Ex-KIC chief: Good returns only get you in the game

Scale and institutional best practice are among the qualities sovereign wealth funds require of fund managers, Scott Kalb, former CIO of Korea's sovereign fund, said at the PE Asia Forum in Hong Kong.

Scott Kalb’s tenure (2009-2012) as CIO at Korea Investment Corporation, the sovereign wealth fund invested $2 billion in private equity.

Kalb, who is now an advisor to KIC, gave advice to private equity firms who would like to build a relationship with any sovereign fund.

The first recommendation to GPs is that they need scale. Large entities need to invest in a minimum $1 billion dollar fund. “Some [SWFs] are doing seed investments here and there but these are exceptions, and we’ll use funds of funds to help us with seed.”

Next is partnership, by which he means a GP helping its client to become a better investor.

“Having good returns just gets you in the game. If you help your clients, they will stay with you provided returns are good. The days of just saying `I’ve got good returns and you are lucky for the opportunity to put your money with me' are over.”

Having good returns just gets you in the game. If you help your clients, they will stay with you provided returns are good.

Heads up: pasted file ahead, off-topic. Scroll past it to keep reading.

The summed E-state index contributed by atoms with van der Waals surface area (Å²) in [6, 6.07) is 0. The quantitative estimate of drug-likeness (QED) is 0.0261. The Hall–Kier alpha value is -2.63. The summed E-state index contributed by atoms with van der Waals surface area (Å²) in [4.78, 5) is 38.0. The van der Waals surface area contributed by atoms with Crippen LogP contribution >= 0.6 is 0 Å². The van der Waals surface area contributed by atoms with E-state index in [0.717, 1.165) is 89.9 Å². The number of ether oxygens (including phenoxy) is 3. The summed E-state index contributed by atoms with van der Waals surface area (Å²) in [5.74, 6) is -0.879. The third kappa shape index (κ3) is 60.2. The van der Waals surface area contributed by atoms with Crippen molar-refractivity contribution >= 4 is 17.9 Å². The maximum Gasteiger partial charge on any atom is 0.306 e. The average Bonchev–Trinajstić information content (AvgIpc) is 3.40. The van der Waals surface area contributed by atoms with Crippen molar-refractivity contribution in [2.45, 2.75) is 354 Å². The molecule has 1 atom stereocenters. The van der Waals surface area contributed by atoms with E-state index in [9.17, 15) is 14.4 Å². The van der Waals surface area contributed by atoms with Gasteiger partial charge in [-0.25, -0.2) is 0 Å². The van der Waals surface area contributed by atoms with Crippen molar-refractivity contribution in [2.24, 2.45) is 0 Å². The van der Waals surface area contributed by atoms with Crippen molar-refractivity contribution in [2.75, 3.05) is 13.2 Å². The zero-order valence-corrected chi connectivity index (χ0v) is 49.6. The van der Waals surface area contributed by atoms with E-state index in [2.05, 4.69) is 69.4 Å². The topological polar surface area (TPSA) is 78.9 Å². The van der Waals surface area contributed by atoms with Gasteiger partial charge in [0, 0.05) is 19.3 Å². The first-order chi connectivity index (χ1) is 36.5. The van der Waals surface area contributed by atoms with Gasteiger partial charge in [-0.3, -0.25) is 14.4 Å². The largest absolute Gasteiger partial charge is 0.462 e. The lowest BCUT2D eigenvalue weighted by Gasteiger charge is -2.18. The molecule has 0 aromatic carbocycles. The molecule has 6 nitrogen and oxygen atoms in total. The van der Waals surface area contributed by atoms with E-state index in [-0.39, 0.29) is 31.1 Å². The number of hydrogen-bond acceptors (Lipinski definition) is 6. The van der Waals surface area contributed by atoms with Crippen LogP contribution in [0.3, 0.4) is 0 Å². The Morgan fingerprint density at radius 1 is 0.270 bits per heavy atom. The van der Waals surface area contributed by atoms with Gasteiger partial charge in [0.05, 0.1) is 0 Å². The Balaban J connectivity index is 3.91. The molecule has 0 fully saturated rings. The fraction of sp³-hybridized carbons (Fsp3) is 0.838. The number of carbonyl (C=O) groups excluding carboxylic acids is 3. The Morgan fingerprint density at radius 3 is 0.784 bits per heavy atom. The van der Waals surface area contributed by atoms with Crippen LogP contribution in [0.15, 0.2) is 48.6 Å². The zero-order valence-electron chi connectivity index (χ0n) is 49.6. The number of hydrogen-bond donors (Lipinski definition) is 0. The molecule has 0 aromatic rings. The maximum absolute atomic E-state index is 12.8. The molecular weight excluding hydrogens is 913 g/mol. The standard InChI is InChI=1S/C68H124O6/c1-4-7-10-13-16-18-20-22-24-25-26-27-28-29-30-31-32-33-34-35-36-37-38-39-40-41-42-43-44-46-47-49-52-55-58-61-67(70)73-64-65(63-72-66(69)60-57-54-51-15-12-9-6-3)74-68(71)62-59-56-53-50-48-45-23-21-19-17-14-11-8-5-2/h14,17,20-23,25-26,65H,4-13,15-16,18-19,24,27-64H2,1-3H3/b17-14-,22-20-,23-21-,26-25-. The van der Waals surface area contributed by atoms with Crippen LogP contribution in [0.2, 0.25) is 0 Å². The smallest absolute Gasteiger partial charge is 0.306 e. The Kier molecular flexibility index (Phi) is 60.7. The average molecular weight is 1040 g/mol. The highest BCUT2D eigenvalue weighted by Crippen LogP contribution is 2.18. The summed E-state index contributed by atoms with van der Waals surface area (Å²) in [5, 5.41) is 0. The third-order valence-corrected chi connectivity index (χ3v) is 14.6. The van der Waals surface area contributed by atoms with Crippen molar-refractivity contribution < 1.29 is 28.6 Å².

Scott Kalb

He also suggested providing co-investment opportunities for investors in large deals, side-by-side with the fund with no fees.  

On the topic of fees, he said that the fee structure “should not be egregious. For LPs managing public money, fees get as much scrutiny as performance.”

GPs should also be able to demonstrate superior risk management systems.

“I used to be on the investment side and we looked at risk as the probability of making or losing money. But for giant public institutions, risk is measured differently. It’s not just the potential for investment loss, but also reputation, compliance and process risk. Guys who are risk managers for [SWFs] don’t care as much about performance.” 

His final point was to invest in the business. Hire staff commensurate with asset size and invest in research and client service. 

“What drives me crazy are the guys who have successive $2 billion or $4 billion private equity funds and they’ve got 20 people. If you want to have $20 billion AUM, you should have several hundred people involved in several offices. Otherwise it looks like you’re gathering assets — with a small amount of investment on your side — and taking money and just sticking it in your pocket. So if you want to be a big, professional company, be one and [public institutions] will support you.”